How To Be Happy by Eva Woods – A Review

Polly leaned over and seized a hank of Annie’s lank brown hair.
‘Cutting your hair is symbolic. Letting go of the past, freeing yourself – think Rapunzel. Delilah. Britney Spears.’
‘I’m not shaving it off ‘

I needed a light easy read to distract me through a rough patch and I needed it instantly. This being the case I popped over to Amazon (this is not a promotion of any kind) and checked out their books for Kindle. I still prefer to read i ‘book ‘ rather than digital format so I was pleased with the price of 99p and after reading some reviews and a reasonable sized sample of the book off I went.

It has been a while since I have read this genre and I don’t know if this is the reason why I hadn’t heard of Eva Woods but I’m so glad I’ve discovered her. Without giving the story away both Annie and Polly have been experiencing difficult times, the author deftly  combines empathy, humour and a few ‘oh no!’ moments as she weaves a tale through an unlikely friendship, work and human relationships. The book is written in quite short chapters around the idea that Polly is going to ensure Annie finds happiness in a 100 days. This works really well if you are someone who needs to break off from their reading regularly.  Some sad bits but overall a positive read. Like a hug in a book!

Please note that if you are in the USA this book is published as ‘Something like Happy’

Does your mood influence your reading choices? Do let me know.

Much love xxxx

Peter Pan by J. M. Barrie – A Review

 “Second to the right and straight on till morning”

 Rather than a hard copy, I downloaded a free Collins classic version of Peter Pan for Kindle from Amazon. I was already expecting a short read of 189 pages, however the story does end at page 160 with the rest of the pages containing ‘classic literature words and phrases adapted from the Collins English dictionary ‘. As the words were not directly related to the text this seemed surplus to requirements. The length of the book remains appropriate especially as it is a children’s classic.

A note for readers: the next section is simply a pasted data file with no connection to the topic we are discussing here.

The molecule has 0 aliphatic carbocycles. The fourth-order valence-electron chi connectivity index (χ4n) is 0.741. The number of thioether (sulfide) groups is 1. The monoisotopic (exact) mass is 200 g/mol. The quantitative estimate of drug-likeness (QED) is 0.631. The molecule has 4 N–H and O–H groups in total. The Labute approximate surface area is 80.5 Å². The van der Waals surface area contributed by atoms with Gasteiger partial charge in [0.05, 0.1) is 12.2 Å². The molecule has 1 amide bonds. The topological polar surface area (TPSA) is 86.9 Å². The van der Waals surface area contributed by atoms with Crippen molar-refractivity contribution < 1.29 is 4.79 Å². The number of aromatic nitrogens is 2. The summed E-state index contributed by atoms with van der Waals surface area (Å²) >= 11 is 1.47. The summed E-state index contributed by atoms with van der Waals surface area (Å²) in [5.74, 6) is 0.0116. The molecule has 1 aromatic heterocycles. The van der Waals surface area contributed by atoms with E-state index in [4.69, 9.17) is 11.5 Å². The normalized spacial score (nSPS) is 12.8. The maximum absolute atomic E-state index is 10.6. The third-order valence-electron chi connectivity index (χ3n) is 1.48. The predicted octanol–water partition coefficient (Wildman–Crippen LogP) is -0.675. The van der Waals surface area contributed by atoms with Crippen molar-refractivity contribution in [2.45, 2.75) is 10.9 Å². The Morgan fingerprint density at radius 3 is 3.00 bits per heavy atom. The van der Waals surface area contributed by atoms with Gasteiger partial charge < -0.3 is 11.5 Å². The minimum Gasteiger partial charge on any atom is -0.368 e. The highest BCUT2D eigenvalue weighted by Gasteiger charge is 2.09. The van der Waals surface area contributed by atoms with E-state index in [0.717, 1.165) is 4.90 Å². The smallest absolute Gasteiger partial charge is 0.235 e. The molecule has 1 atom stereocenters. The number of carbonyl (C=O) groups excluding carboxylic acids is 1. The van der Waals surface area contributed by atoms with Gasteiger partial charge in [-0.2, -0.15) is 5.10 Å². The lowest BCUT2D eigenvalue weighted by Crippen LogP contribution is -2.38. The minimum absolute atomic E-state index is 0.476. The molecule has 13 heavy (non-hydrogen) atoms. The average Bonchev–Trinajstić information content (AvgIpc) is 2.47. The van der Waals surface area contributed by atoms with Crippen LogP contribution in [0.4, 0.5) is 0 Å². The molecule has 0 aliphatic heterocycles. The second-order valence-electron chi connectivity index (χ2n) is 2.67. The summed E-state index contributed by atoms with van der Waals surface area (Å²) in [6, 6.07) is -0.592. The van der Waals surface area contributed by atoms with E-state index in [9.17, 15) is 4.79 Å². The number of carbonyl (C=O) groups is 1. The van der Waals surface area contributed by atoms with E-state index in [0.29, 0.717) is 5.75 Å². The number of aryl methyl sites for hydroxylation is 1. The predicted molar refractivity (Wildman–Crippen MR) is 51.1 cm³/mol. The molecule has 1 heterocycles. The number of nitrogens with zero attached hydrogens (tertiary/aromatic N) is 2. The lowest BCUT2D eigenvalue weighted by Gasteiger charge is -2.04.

My expectation compared to the reality of reading this classic work were a distance apart at times. A few characters were quite different in the book to how I had imagined. Mainly i feel, due to the characterisation/merchandising of Peter Pan and Tinkerbell by Disney, which actually shows how powerful this can be as I haven’t actually seen the film! 

My favourite characters quite unexpectedly, as I knew little about them when I began were:-

  • Wendy for her darning and motherly ways.
  • Nana the canine nanny (great placement of a dog in literature!)

Despite the slight let down due to my own imagination, i still feel there is much to be gained from Barrie’s solid story that has stood the test of time. Woven in there is the moral of the story ‘good form’ and doing the right thing. Of course it is apparent how times have changed socially in the little over a hundred years since the book was written. A reference to how much higher men were valued compared to women shows this – “Then John was born, with the extra pomp that he conceived due to the birth of a male.”  This is thought provoking for all but a good discussion point with older children.

I would recommend Peter Pan for a child of 10 or 11 years upwards or any adult who like me missed out reading it earlier.

Much love x 

P.S. Just to be clear i have no affiliation with Kindle or Amazon x

When Hitler Stole Pink Rabbit by Judith Kerr – A Review

¬†“I always knew we should have brought the games compendium” said Max “Hitler’s probably playing Snakes and Ladders with it this very minute.”

¬†This novel is billed as a children’s book for 9-12 year olds. However I would argue that it is a book for all ages from nine upwards. The story simply told and is based on the childhood experiences of the author Judith Kerr as part a Jewish family whose famous father is wanted by Hitler in 1933. It is so beautifully written with thoughts and observations of the children. It captures so wonderfully how children find the good in situations and also how perceptive and resilient they can be. I think it’s also rather relevant with so much displacement going on in the world and may be a good chapter book to share at home or in the classroom to open up discussion regarding this or World War ll. It is funny, sad and thought provoking but especially for children it is a good ¬†adventure story that moves along.

On a personal note I’m looking forward to reading the rest of the books in the Out of The Hitler Time trilogy:

  • Bombs on Aunt Dainty (formerly The Other Way Round)
  • A Small Person Far Away

I hope you all have a wonderful reading year!

Much love x